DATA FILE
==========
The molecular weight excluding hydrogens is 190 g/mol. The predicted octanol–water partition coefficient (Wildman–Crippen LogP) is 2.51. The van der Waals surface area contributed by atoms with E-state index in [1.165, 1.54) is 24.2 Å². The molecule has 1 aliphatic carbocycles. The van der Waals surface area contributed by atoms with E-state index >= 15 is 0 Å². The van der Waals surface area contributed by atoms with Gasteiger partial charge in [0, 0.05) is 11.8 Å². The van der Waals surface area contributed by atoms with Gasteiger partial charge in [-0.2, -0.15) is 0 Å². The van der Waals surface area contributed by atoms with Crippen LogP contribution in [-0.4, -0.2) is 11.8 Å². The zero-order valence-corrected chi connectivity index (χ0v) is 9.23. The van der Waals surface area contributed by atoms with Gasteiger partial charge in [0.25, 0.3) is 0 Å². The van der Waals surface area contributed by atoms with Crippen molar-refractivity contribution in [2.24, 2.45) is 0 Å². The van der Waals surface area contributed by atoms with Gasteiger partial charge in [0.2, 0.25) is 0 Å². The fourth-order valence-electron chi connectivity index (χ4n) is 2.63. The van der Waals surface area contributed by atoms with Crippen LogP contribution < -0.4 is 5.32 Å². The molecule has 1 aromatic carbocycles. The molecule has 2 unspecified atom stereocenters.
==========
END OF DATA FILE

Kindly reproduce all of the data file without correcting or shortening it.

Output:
The molecular weight excluding hydrogens is 190 g/mol. The predicted octanol–water partition coefficient (Wildman–Crippen LogP) is 2.51. The van der Waals surface area contributed by atoms with E-state index in [1.165, 1.54) is 24.2 Å². The molecule has 1 aliphatic carbocycles. The van der Waals surface area contributed by atoms with E-state index >= 15 is 0 Å². The van der Waals surface area contributed by atoms with Gasteiger partial charge in [0, 0.05) is 11.8 Å². The van der Waals surface area contributed by atoms with Gasteiger partial charge in [-0.2, -0.15) is 0 Å². The van der Waals surface area contributed by atoms with Crippen LogP contribution in [-0.4, -0.2) is 11.8 Å². The zero-order valence-corrected chi connectivity index (χ0v) is 9.23. The van der Waals surface area contributed by atoms with Gasteiger partial charge in [0.25, 0.3) is 0 Å². The van der Waals surface area contributed by atoms with Crippen molar-refractivity contribution in [2.24, 2.45) is 0 Å². The van der Waals surface area contributed by atoms with Gasteiger partial charge in [0.2, 0.25) is 0 Å². The fourth-order valence-electron chi connectivity index (χ4n) is 2.63. The van der Waals surface area contributed by atoms with Crippen LogP contribution < -0.4 is 5.32 Å². The molecule has 1 aromatic carbocycles. The molecule has 2 unspecified atom stereocenters.